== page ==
“The most profound thing we can offer our children is our healing.” – Anne Lamott
Whether you have children of your own or simply have children in your life, doing your personal healing work is one of the best gifts you can offer yourself, your family, and your community.
I started Somatic Therapy Partners (STP) in February of 2020 because I wanted to create a flourishing group practice that serves folks struggling with the impacts of early trauma. Here at STP, our reason for existing, the vision we have for the world is:
To end the impacts of trauma from being passed on to the next generation.
In other words, Somatic Therapy Partners is in the business of ending inter-generational trauma. Working on yourself is one of the most vital legacies that you can pass on. This is especially true if you’re a parent or have kids in your life that you’re related to or work with.
Overcoming your inheritance
“When little people are overwhelmed by big emotions, it’s our job to share our calm, not join their chaos.” – L.R. Knost
For the readers that may have a sense of or directly know that your early childhood has impacted you negatively, overcoming the inheritance of having to survive really hard things requires bravery, persistence, attuned support, and dedication.
I’ve been open, in a very broad way, about my own history of early and on-going trauma (see blog posts). Specifically, living with parents who were physically abusive and emotionally neglectful. As a young child, interacting with my parents on the day-to-day often meant that I was repeatedly spoken to or treated with contempt. It also meant I was frequently ignored or made to feel that my experiences (especially my emotions) were unimportant, too much, or stupid.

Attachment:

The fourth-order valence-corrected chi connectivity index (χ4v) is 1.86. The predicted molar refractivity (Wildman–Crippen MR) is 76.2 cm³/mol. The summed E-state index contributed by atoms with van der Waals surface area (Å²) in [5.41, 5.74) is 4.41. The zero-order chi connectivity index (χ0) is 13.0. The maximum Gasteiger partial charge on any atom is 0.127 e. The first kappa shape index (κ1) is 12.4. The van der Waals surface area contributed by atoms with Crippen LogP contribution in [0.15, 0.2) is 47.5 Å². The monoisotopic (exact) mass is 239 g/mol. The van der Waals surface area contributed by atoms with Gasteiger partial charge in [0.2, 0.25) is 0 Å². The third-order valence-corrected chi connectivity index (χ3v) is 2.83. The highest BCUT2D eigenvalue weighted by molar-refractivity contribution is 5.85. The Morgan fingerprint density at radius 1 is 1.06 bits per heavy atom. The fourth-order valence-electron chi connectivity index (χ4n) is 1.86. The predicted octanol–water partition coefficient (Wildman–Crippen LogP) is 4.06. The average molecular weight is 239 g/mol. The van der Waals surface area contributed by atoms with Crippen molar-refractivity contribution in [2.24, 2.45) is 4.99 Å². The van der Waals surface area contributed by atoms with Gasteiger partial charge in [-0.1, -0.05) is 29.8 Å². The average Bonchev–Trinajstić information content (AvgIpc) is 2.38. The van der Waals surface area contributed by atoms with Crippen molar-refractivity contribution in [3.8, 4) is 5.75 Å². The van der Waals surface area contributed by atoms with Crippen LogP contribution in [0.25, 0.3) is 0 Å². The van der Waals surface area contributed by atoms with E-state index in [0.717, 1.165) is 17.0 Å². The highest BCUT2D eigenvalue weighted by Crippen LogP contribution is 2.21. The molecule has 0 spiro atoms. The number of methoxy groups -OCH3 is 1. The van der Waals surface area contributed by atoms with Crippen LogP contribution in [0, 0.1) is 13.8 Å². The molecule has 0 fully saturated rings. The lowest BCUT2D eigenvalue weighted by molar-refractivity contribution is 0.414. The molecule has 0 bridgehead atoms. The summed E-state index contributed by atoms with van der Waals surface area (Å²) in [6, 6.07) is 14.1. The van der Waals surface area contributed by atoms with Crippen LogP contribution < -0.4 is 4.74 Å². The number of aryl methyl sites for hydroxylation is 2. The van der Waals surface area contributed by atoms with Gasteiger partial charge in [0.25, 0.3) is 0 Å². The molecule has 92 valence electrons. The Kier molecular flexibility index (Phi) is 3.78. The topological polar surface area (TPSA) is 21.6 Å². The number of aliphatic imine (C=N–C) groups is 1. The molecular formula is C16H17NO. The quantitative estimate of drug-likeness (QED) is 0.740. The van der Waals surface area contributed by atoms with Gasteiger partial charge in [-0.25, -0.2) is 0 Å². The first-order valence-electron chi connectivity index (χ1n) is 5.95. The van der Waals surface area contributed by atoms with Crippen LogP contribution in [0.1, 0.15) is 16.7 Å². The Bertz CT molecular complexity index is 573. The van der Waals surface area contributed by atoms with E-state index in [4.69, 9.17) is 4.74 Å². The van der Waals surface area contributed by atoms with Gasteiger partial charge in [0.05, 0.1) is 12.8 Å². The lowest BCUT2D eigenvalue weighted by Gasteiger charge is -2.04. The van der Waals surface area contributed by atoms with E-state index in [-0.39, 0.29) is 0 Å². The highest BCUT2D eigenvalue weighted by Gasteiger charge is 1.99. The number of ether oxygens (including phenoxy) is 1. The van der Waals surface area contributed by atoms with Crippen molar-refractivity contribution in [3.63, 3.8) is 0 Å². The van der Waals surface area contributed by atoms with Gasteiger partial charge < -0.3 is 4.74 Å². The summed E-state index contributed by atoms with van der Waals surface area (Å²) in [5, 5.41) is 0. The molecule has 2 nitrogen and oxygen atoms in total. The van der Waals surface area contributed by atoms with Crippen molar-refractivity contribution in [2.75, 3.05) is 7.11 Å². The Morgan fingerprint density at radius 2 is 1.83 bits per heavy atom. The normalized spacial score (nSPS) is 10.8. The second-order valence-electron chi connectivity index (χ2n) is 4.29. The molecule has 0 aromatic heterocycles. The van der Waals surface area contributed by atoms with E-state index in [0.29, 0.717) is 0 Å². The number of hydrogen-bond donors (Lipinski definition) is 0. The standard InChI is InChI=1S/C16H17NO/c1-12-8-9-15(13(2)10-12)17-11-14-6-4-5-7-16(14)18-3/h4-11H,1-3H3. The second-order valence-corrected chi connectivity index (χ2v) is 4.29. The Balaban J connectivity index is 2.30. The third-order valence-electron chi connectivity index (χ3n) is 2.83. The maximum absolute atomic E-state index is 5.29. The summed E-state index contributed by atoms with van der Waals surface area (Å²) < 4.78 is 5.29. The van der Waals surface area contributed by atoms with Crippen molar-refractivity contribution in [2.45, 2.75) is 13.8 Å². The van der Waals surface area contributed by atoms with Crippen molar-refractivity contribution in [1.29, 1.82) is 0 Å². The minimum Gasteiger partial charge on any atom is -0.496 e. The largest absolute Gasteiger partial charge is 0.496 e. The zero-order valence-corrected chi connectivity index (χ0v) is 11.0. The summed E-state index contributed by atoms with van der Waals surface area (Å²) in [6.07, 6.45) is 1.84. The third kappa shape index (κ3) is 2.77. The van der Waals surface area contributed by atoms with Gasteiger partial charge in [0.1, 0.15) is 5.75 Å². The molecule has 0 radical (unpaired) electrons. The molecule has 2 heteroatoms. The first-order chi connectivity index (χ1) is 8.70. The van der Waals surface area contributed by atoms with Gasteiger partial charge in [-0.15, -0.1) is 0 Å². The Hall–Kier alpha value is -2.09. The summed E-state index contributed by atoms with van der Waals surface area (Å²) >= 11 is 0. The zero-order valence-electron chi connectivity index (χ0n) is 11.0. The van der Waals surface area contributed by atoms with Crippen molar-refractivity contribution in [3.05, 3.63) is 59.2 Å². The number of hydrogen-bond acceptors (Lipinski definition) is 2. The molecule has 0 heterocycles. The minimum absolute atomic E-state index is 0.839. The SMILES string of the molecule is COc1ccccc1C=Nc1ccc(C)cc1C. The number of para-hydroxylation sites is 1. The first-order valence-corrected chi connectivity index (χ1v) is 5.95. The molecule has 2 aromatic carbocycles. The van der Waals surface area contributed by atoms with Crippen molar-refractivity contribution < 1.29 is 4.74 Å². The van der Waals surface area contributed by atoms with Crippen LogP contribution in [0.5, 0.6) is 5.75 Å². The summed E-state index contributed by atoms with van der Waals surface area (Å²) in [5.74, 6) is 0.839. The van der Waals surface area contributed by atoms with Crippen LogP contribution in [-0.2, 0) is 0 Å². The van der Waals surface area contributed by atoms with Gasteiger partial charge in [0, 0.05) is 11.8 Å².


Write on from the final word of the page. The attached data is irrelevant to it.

From the physical or nervous system perspective:
- Being treated with contempt, which is like hate or disgust, forces a young child’s nervous system to go into survival or protection mode.
- This means that their little and still developing bodies start to brace against getting hurt (even if no physical abuse is present).
- Their heart rate goes up, their breathing becomes shallow, all their muscles start to constrict or brace and a whole bunch of stress hormones invade their body preparing them to survive.
- And, if their parents continue to do this over and over, without any emotional repair or invitation back into meaningful connection, their little bodies create somatic patterns of constriction and physiological patterns of higher stress hormones throughout their system.
- Over time, this pattern of too many stress hormones in their body, can result in lowered immune functioning (getting sick all the time), digestive issues such as chronic stomach aches or diarrhea, as well as decreased cognitive ability (struggles with school).
Psychologically, when a child is ignored or made to feel that their experiences are stupid or unimportant it has major negative impacts on the child’s self-worth and future interpersonal effectiveness.
Because what is true is that shame and trauma always go together when it happens early in a person’s life.